After calling me for a brief overview of his tax situation, we discussed the QBI deduction and determined that Jim and Jane were quite comfortable with their current take-home pay, and could afford to contribute to a retirement plan without affecting their day to day lifestyle.
A regular 401K has an annual contribution limit of $18,500, which would help reduce taxable income but wouldn’t reduce the couple’s income enough to qualify for the full QBI deduction. As a self-employed business owner, however, there are other types of plans that allow for greater contributions.
We decided that Jim should establish a Solo or Self-employed 401K which has a maximum contribution of $55,000 annually plus another $6,000 catch-up because Jim is over 50 years old. The way this type of plan works is that the employee can make their contribution of $18,500 and the company can contribute 25% of earned income up to the allowable limit. In this case, Jim is the employee and his LLC is the employer, even if it’s a single-member LLC and a pass-through entity. As an employee, Jim is allowed to contribute up to $18,500 to his Solo 401K plus the $6,000 catch up contribution, but his employer (his own LLC) can also contribute 25% of his earned income towards the retirement plan – for a combined total of $61,000.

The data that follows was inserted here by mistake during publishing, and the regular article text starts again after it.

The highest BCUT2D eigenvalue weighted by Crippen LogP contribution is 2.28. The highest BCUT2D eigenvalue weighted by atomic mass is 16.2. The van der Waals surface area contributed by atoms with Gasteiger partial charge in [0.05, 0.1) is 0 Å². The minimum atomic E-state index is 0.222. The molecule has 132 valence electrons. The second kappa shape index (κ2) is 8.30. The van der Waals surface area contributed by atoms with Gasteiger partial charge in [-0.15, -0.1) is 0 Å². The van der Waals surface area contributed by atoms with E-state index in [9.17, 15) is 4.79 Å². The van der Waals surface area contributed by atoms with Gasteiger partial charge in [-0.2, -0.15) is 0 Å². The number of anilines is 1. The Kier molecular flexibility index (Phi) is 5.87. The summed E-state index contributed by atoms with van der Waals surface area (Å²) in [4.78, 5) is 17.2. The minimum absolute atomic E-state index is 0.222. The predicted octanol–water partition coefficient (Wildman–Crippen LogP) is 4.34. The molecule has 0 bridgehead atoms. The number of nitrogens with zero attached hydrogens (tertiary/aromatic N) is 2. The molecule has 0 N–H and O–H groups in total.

A contribution of that amount would reduce Jim and Jane’s taxable income enough to qualify for a greater portion of the QBI deduction. In the worksheet below, I have provided a breakdown of the taxes payable under the initial scenario on the top portion of the table, and compared it to the taxes payable with a fully funded Solo 401K retirement plan in the bottom section of the table.